MDA awaiting federal OK for port expansion project

Published 2:12 am Sunday, December 30, 2007

Federal officials are reviewing a $600 million port expansion proposal that has sparked outrage on the Mississippi Gulf Coast, where advocacy groups want the money spent on unmet housing needs in the hurricane-ravaged region.

Brian Sullivan, a spokesman for the U.S. Department of Housing and Urban Development, said Friday that the agency will take a look at the legality of the plan. HUD has to approve the plan before it can proceed.

“Essentially, the primary yardstick is whether the activity is eligible. It’s a statutory thing,” Sullivan said.

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HUD received the proposal on Dec. 12 and has 45 days to respond, Sullivan said.

“As I understand it, it’s technically an amendment to reprogram $600 million from one program to another,” he said.

The Mississippi Development Authority has said the port expansion money would be taken from the $2.25 billion remaining in the state’s Homeowners Assistance Grant Program, which is funded by block grants.

Several organizations, including the Mississippi NAACP, Oxfam America and the Mississippi Center for Justice, are opposed to the plan, citing housing concerns. According to FEMA’s latest figures, people are still living in 12,259 federal travel trailers or mobile homes.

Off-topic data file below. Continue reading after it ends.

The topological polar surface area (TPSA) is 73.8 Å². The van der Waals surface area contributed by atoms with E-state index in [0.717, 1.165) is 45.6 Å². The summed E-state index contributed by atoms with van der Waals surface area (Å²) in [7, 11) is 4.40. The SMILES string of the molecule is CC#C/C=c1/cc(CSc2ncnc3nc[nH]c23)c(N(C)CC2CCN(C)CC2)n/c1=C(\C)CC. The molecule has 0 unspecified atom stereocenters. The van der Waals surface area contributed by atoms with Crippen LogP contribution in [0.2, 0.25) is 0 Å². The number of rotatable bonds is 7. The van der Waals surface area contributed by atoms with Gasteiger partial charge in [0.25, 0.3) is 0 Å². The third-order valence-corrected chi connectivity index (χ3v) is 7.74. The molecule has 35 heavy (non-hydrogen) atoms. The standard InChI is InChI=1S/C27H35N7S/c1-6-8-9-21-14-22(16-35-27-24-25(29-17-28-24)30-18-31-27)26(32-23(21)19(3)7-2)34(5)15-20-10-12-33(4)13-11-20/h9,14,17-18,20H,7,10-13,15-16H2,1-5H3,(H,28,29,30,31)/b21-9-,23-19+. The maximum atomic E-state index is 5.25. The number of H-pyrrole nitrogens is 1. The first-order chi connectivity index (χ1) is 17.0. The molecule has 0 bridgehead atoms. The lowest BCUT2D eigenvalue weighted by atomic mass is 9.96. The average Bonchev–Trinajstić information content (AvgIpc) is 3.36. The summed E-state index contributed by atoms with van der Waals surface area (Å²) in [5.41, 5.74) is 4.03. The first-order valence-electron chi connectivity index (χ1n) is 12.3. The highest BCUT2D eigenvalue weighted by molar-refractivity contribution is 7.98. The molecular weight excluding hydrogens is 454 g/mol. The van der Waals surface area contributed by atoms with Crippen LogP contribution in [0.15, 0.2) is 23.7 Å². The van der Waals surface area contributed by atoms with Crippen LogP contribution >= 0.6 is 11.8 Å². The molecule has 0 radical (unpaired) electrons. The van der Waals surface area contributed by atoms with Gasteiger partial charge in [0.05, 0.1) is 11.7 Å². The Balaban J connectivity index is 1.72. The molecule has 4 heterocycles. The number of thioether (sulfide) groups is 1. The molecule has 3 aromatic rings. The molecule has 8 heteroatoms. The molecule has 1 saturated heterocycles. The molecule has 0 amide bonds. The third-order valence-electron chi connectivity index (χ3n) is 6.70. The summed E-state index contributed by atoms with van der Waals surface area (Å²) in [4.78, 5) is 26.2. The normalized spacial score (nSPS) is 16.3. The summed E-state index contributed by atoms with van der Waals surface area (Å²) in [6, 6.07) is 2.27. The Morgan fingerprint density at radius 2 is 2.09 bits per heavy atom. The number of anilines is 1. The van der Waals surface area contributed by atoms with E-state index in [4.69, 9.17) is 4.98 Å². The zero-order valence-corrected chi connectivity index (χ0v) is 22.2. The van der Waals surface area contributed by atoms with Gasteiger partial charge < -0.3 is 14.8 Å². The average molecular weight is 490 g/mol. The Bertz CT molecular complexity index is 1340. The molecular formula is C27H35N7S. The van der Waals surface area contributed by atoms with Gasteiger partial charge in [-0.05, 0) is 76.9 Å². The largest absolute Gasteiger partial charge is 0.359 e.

At least two congressional leaders also have asked HUD to reject the proposal. Reps. Barney Frank, D-Mass., and Maxine Waters, D-Calif., sent HUD letters in October that said the proposal would “constitute an unwarranted diversion of funds and a disservice to displaced Mississippians still in need of affordable housing.”

MDA spokeswoman Melissa Medley said on Friday that all comments for or against the plan were submitted to the federal government “so HUD can get the full picture.”

James Crowell, president of the Biloxi chapter of the NAACP, was surprised to learn that MDA had already submitted the proposal. Crowell said housing advocates have been pressing municipal leaders to oppose the project.

“In Biloxi, we’ve had a number of citizens to go before the city council to state their needs and what they’re asking for to get back into their homes,” Crowell said. The $600 million would come from the first phase of the homeowners program. That phase provides up to $150,000 each to homeowners who lived outside the federal flood plain but lost their houses to Hurricane Katrina’s storm surge in 2005.

As of last week, MDA said it had paid nearly $1.1 billion in grants to 14,795 homeowners, and agency officials say there’s enough money, even with the diversion, to cover everyone who’s eligible for the program.